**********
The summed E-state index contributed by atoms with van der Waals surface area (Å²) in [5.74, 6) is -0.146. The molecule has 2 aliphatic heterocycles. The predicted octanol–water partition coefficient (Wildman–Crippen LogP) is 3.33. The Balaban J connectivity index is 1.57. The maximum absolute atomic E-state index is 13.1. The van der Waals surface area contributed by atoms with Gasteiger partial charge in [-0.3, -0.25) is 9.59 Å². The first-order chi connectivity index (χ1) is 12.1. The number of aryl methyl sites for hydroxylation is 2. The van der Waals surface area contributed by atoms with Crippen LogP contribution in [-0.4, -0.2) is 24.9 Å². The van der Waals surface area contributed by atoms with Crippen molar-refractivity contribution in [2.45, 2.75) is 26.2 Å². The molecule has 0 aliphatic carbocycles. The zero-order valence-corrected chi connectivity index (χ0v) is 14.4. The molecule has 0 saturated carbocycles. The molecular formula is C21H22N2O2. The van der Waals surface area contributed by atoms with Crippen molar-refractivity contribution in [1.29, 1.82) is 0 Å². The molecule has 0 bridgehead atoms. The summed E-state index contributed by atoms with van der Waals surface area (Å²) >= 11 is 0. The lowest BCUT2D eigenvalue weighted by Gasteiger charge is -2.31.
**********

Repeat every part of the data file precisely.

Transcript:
The summed E-state index contributed by atoms with van der Waals surface area (Å²) in [5.74, 6) is -0.146. The molecule has 2 aliphatic heterocycles. The predicted octanol–water partition coefficient (Wildman–Crippen LogP) is 3.33. The Balaban J connectivity index is 1.57. The maximum absolute atomic E-state index is 13.1. The van der Waals surface area contributed by atoms with Gasteiger partial charge in [-0.3, -0.25) is 9.59 Å². The first-order chi connectivity index (χ1) is 12.1. The number of aryl methyl sites for hydroxylation is 2. The van der Waals surface area contributed by atoms with Crippen LogP contribution in [-0.4, -0.2) is 24.9 Å². The van der Waals surface area contributed by atoms with Crippen molar-refractivity contribution in [2.45, 2.75) is 26.2 Å². The molecule has 0 aliphatic carbocycles. The zero-order valence-corrected chi connectivity index (χ0v) is 14.4. The molecule has 0 saturated carbocycles. The molecular formula is C21H22N2O2. The van der Waals surface area contributed by atoms with Crippen molar-refractivity contribution in [1.29, 1.82) is 0 Å². The molecule has 0 bridgehead atoms. The summed E-state index contributed by atoms with van der Waals surface area (Å²) >= 11 is 0. The lowest BCUT2D eigenvalue weighted by Gasteiger charge is -2.31.